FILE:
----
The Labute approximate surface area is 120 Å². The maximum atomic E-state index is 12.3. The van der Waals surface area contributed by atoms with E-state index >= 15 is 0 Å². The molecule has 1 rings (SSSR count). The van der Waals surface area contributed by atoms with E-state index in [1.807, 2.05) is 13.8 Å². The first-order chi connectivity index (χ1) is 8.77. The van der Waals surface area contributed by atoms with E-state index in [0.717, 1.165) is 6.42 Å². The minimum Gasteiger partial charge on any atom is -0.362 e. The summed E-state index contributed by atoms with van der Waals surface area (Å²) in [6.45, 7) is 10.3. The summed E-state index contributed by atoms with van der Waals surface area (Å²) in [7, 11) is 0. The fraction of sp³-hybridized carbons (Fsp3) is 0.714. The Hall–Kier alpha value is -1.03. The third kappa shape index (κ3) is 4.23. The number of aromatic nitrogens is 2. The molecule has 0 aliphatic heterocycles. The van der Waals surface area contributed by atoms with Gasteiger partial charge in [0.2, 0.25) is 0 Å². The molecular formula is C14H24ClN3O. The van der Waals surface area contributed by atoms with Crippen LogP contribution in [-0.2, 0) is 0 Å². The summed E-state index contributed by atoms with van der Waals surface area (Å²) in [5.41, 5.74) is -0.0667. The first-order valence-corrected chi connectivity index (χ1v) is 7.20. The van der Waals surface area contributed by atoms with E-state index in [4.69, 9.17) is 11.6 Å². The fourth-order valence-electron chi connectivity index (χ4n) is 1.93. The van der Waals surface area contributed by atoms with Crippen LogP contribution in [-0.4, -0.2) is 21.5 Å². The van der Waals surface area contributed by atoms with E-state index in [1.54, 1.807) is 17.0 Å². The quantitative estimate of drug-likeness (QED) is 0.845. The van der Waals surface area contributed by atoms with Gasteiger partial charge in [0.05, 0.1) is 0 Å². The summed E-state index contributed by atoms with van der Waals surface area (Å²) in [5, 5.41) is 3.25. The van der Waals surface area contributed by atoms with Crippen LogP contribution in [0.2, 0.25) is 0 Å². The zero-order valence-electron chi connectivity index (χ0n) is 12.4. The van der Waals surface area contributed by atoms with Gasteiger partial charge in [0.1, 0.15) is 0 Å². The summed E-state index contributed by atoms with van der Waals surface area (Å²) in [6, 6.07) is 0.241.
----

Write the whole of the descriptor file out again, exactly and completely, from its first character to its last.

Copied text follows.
The Labute approximate surface area is 120 Å². The maximum atomic E-state index is 12.3. The van der Waals surface area contributed by atoms with E-state index >= 15 is 0 Å². The molecule has 1 rings (SSSR count). The van der Waals surface area contributed by atoms with E-state index in [1.807, 2.05) is 13.8 Å². The first-order chi connectivity index (χ1) is 8.77. The van der Waals surface area contributed by atoms with E-state index in [0.717, 1.165) is 6.42 Å². The minimum Gasteiger partial charge on any atom is -0.362 e. The summed E-state index contributed by atoms with van der Waals surface area (Å²) in [6.45, 7) is 10.3. The summed E-state index contributed by atoms with van der Waals surface area (Å²) in [7, 11) is 0. The fraction of sp³-hybridized carbons (Fsp3) is 0.714. The Hall–Kier alpha value is -1.03. The third kappa shape index (κ3) is 4.23. The number of aromatic nitrogens is 2. The molecule has 0 aliphatic heterocycles. The van der Waals surface area contributed by atoms with Gasteiger partial charge in [0.2, 0.25) is 0 Å². The molecular formula is C14H24ClN3O. The van der Waals surface area contributed by atoms with Crippen LogP contribution in [-0.2, 0) is 0 Å². The summed E-state index contributed by atoms with van der Waals surface area (Å²) in [5.41, 5.74) is -0.0667. The first-order valence-corrected chi connectivity index (χ1v) is 7.20. The van der Waals surface area contributed by atoms with E-state index in [4.69, 9.17) is 11.6 Å². The fourth-order valence-electron chi connectivity index (χ4n) is 1.93. The van der Waals surface area contributed by atoms with Crippen LogP contribution in [-0.4, -0.2) is 21.5 Å². The van der Waals surface area contributed by atoms with E-state index in [1.54, 1.807) is 17.0 Å². The quantitative estimate of drug-likeness (QED) is 0.845. The van der Waals surface area contributed by atoms with Gasteiger partial charge in [0.05, 0.1) is 0 Å². The summed E-state index contributed by atoms with van der Waals surface area (Å²) in [5, 5.41) is 3.25. The van der Waals surface area contributed by atoms with Crippen LogP contribution in [0.2, 0.25) is 0 Å². The zero-order valence-electron chi connectivity index (χ0n) is 12.4. The van der Waals surface area contributed by atoms with Gasteiger partial charge in [0.1, 0.15) is 0 Å². The summed E-state index contributed by atoms with van der Waals surface area (Å²) in [6, 6.07) is 0.241.